Nothing changed this week for long-time Hurricanes midfield comrades Conrad Smith and Ma’a Nonu as they prepared to end their Super Rugby careers in the best possible way.
One of the most enduring partnerships in New Zealand rugby history will wind up domestically in Saturday’s Super Rugby final against the Highlanders in Wellington on Saturday.
Both 33 and sharing the same number of Super Rugby caps (125), their All Blacks swansong will come at the World Cup before both depart for French club contracts.
Test rugby was on the backburner this week, though.
Nonu was typically elusive before a big game, turning down numerous requests to speak to media.
Captain Smith also stuck to his favoured methods, providing some thought-out public words designed to keep his teammates grounded ahead of the biggest game in the careers of many.
“You try not to get too caught up in the emotion of it and just think about what you need to do,” he said.
“Nothing changes. We want to play at a speed and tempo that creates opportunities for guys like myself. Ideally you do what’s got us this far and hope that it can go one more week.”
While his last year has been his most enjoyable, Smith reckons he has taken pleasure from all of his 12 campaigns, even their five-year play-off drought before this season.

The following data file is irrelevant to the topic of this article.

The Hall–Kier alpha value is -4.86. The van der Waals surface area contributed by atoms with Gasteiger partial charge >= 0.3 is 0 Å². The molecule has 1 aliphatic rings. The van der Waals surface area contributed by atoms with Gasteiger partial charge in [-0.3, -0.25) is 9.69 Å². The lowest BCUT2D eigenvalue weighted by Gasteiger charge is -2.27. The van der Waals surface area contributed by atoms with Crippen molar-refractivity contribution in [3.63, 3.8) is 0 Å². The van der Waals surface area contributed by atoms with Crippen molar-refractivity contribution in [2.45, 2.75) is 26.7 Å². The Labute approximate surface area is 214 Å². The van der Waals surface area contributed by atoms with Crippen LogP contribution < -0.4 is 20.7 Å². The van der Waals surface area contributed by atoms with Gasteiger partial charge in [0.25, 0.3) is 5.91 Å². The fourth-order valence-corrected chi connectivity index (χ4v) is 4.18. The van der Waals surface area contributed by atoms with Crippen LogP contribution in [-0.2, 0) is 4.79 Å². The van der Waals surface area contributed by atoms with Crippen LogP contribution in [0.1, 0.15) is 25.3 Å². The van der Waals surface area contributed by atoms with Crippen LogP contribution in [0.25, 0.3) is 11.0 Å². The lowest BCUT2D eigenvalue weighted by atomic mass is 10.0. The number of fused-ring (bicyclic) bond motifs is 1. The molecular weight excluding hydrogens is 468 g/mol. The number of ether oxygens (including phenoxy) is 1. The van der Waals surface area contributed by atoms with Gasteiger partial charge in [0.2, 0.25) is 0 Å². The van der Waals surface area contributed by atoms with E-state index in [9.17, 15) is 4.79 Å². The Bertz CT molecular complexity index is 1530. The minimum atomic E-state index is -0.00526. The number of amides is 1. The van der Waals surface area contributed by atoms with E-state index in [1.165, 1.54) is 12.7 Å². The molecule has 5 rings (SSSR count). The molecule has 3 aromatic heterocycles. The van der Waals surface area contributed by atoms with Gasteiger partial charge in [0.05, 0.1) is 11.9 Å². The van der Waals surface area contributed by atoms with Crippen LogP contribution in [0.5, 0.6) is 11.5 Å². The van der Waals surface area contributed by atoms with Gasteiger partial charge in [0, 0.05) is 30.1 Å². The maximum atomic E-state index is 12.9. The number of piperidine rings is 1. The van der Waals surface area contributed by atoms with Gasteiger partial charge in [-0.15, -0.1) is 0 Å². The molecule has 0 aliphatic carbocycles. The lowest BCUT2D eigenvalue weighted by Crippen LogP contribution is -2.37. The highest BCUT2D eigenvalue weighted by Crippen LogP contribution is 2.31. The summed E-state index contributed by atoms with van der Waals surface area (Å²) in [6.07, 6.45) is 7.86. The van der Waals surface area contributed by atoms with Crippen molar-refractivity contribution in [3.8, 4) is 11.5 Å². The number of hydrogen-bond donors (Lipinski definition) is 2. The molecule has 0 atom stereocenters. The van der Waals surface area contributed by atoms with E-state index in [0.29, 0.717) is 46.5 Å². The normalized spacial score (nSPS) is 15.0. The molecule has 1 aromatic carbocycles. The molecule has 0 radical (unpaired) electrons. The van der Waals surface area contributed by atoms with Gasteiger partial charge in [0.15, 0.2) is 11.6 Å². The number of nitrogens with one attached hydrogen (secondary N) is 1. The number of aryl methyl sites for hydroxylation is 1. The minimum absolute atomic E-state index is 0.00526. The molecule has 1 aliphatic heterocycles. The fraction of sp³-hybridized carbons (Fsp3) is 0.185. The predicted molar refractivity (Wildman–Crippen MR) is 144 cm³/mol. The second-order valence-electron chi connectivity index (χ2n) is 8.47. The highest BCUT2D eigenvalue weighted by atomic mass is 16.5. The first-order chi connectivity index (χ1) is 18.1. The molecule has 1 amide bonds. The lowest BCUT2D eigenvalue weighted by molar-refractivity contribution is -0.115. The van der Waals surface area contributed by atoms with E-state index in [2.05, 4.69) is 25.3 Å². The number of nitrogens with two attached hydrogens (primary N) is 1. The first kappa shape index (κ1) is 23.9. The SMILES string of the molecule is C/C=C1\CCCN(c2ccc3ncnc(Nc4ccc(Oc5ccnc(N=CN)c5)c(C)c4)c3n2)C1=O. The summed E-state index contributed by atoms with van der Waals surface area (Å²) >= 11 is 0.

He missed their only other final appearance in 2006 with a broken leg, at a time when the Hurricanes were regular play-off contenders.
Smith expressed satisfaction at having been a one-city player with both the Hurricanes and Wellington.
That can’t be said of Nonu, who fell out with former coach Mark Hammett and departed for modest stints with the Highlanders and Blues.
Hammett’s successor Chris Boyd remembers a chat in Auckland last year which ultimately helped convince Nonu to return.
The pair haven’t talked about the meeting since and Boyd has found the burly second five-eighth more focused and easier to coach than early in his career.
“Ma’a’s matured into a really complete individual. He’s got a great understanding of the 12 role and he’s become a real giver.
“You can see with how he’s playing that he’s really enjoyed being back in Wellington.”
A former Wellington assistant coach, Boyd also had plenty to do with Smith’s early years.
He admired the centre’s development into a player commanding widespread respect worldwide.
“Conrad’s probably the most determined individual that I’ve ever had anything to do with.
“He hates to lose at anything and not only has he played well this year but he’s grown significantly as a leader.”